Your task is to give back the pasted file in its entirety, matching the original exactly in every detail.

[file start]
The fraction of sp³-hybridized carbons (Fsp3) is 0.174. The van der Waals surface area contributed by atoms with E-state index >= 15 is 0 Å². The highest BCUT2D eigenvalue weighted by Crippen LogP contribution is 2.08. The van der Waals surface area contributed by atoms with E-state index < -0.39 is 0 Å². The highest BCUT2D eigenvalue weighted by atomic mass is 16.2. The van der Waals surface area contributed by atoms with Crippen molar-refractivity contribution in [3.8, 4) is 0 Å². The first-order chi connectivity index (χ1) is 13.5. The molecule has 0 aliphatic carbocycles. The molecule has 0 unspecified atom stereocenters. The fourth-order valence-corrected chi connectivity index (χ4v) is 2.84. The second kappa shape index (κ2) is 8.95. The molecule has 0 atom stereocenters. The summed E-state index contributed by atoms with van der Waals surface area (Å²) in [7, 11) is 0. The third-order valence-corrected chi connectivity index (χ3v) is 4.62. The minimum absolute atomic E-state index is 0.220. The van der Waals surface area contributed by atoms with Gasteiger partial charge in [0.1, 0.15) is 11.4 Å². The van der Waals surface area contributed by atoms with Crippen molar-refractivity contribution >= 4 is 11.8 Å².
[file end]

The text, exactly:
The fraction of sp³-hybridized carbons (Fsp3) is 0.174. The van der Waals surface area contributed by atoms with E-state index >= 15 is 0 Å². The highest BCUT2D eigenvalue weighted by Crippen LogP contribution is 2.08. The van der Waals surface area contributed by atoms with E-state index < -0.39 is 0 Å². The highest BCUT2D eigenvalue weighted by atomic mass is 16.2. The van der Waals surface area contributed by atoms with Crippen molar-refractivity contribution in [3.8, 4) is 0 Å². The first-order chi connectivity index (χ1) is 13.5. The molecule has 0 aliphatic carbocycles. The molecule has 0 unspecified atom stereocenters. The fourth-order valence-corrected chi connectivity index (χ4v) is 2.84. The second kappa shape index (κ2) is 8.95. The molecule has 0 atom stereocenters. The summed E-state index contributed by atoms with van der Waals surface area (Å²) in [7, 11) is 0. The third-order valence-corrected chi connectivity index (χ3v) is 4.62. The minimum absolute atomic E-state index is 0.220. The van der Waals surface area contributed by atoms with Gasteiger partial charge in [0.1, 0.15) is 11.4 Å². The van der Waals surface area contributed by atoms with Crippen molar-refractivity contribution >= 4 is 11.8 Å².